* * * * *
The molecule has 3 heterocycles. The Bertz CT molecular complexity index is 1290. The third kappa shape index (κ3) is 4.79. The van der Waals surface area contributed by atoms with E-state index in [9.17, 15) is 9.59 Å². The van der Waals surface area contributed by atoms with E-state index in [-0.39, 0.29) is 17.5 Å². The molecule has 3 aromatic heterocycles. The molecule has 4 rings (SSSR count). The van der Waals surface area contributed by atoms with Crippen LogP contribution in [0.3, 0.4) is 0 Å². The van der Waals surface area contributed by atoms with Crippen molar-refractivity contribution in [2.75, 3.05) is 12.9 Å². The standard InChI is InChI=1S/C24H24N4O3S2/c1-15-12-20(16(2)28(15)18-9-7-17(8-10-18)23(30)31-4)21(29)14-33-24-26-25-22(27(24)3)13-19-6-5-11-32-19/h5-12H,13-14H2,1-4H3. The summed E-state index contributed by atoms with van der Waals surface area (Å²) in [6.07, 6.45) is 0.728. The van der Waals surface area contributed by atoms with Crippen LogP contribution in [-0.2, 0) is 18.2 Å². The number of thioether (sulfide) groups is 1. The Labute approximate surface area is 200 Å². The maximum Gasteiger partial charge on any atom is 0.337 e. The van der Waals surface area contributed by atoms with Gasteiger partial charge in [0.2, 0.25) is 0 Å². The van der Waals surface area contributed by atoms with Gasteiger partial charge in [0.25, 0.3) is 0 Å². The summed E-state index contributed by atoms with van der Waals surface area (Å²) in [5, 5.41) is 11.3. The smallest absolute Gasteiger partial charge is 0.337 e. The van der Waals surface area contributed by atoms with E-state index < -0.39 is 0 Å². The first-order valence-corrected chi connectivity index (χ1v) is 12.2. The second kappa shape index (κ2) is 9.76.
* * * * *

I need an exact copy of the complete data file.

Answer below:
The molecule has 3 heterocycles. The Bertz CT molecular complexity index is 1290. The third kappa shape index (κ3) is 4.79. The van der Waals surface area contributed by atoms with E-state index in [9.17, 15) is 9.59 Å². The van der Waals surface area contributed by atoms with E-state index in [-0.39, 0.29) is 17.5 Å². The molecule has 3 aromatic heterocycles. The molecule has 4 rings (SSSR count). The van der Waals surface area contributed by atoms with Crippen LogP contribution in [0.3, 0.4) is 0 Å². The van der Waals surface area contributed by atoms with Crippen molar-refractivity contribution in [2.75, 3.05) is 12.9 Å². The standard InChI is InChI=1S/C24H24N4O3S2/c1-15-12-20(16(2)28(15)18-9-7-17(8-10-18)23(30)31-4)21(29)14-33-24-26-25-22(27(24)3)13-19-6-5-11-32-19/h5-12H,13-14H2,1-4H3. The summed E-state index contributed by atoms with van der Waals surface area (Å²) in [6.07, 6.45) is 0.728. The van der Waals surface area contributed by atoms with Crippen LogP contribution in [-0.2, 0) is 18.2 Å². The number of thioether (sulfide) groups is 1. The Labute approximate surface area is 200 Å². The maximum Gasteiger partial charge on any atom is 0.337 e. The van der Waals surface area contributed by atoms with Gasteiger partial charge in [0.2, 0.25) is 0 Å². The van der Waals surface area contributed by atoms with Gasteiger partial charge in [0.25, 0.3) is 0 Å². The summed E-state index contributed by atoms with van der Waals surface area (Å²) in [5, 5.41) is 11.3. The smallest absolute Gasteiger partial charge is 0.337 e. The van der Waals surface area contributed by atoms with E-state index < -0.39 is 0 Å². The first-order valence-corrected chi connectivity index (χ1v) is 12.2. The second kappa shape index (κ2) is 9.76.